Murals and Morale in the Inner City

Driving from Victoria to Parksville, BC, I see signs for the ‘World Famous Murals’ of Chemainus, practically begging me to visit. I do, but leave disappointed. The inner-city has spoiled me.

Driving the shadowy side-streets of cities like Vancouver, Portland or even Calgary, I’ll spot murals in vibrant contrast to urban decay and wonder, ‘Have I found this city's Alberta Avenue?’

I wonder if, where there are murals, there are people taking back their once neglected streets? 

Along Alberta Avenue you’ll find art everywhere. A power box painted like a pack of crayons. Park benches etched with community-sourced designs. Nine of Jill Thomson’s paintings climbing alley walls near The Carrot Coffeehouse.

Perhaps we are trying to convince ourselves that our inner-city neighbourhood is just like an idyllic small town. Just like Chemainus. Or maybe it works the other way. Maybe, murals aren’t the cause, but the effect. Maybe when a community comes together, murals become our collective voice.

Mural map illustration by We Are Not At The Mall -

Mural map illustration by We Are Not At The Mall -

Kris Andreychuk has heard that voice. He spent years with the Neighbourhood Empowerment Team (NET) on Alberta Avenue, working with Arts On The Ave, the police, and others for creative solutions to neighbourhood issues. Here, Kris learned the power of the arts to transform communities.

Inside The Carrot, I try and get to the bottom of all these murals with Kris Andreychuk. Do murals really lower crime? Can paintings really save a neighbourhood?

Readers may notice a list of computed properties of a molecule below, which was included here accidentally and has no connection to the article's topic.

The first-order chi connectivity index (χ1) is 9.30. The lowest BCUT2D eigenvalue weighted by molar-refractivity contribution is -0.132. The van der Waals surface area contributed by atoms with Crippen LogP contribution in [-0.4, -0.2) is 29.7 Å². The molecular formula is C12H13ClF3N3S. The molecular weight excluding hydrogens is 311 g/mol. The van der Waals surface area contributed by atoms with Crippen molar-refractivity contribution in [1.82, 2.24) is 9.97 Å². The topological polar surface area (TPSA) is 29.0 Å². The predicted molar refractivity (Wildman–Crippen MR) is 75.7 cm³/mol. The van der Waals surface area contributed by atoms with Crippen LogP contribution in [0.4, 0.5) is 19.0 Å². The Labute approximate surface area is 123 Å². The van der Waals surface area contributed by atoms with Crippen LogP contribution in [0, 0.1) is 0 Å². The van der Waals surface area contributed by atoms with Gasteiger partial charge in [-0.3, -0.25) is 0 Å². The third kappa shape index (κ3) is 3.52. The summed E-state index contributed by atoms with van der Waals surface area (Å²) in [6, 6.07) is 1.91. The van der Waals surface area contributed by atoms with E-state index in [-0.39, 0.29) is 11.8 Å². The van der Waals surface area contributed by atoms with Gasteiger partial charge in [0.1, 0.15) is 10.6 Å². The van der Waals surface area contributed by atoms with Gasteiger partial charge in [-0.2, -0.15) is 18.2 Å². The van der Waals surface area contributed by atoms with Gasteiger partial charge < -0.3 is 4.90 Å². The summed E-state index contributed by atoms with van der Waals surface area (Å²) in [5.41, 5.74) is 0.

Murals work, Kris says, with a caveat. The art has to involve the community as part of a larger strategy. There has to be ownership. Top down, enforced public art may bring something the neighbourhood is not proud of. 

I think of the giant baseball bat down the road. 

Murals can work wonders, Kris assures me, when the community is involved. It is for good reason that Edmonton offers matching grants up to $2000 for the creation of public murals.

Most obviously, murals curb graffiti, but their effect goes much deeper. 

In 2011, Kris was part of Eyes On The Alley, where residents made their 82nd street alley cleaner and safer by installing giant photographs of their own eyes on dumpsters. The images were striking. Crime dropped.

Kris remembers a local crack dealer lamenting how she couldn’t deal drugs in that alley any more. She said it was like her grandfather was looking at her. 

Eyes On The Alley drew positive attention. These residents moved beyond security cameras and neighbourhood patrols, and felt more than protected. They felt proud. 

I feel proud, too.

Riding along the LRT tracks towards downtown, I slow to see Kris Friesen’s rich underwater world, painted on the back of a fitness store. Walking north up 95th street from 107th ave, I catch Grace Law’s stylized characters traversing brightly coloured stripes. Blocks later, a giant Lois Hole by Ian Mulder tends her sunflowers.

This is my neighbourhood. This open air gallery is a testament to transformation. These murals are both the cause, and the effect, of a community awake, alive and beginning to grin with pride.

This article first appeared in the premiere issue of Arts & Culture XL, and is reprinted here with permission. The second issue of Arts & Culture XL launches this week. Discover more at

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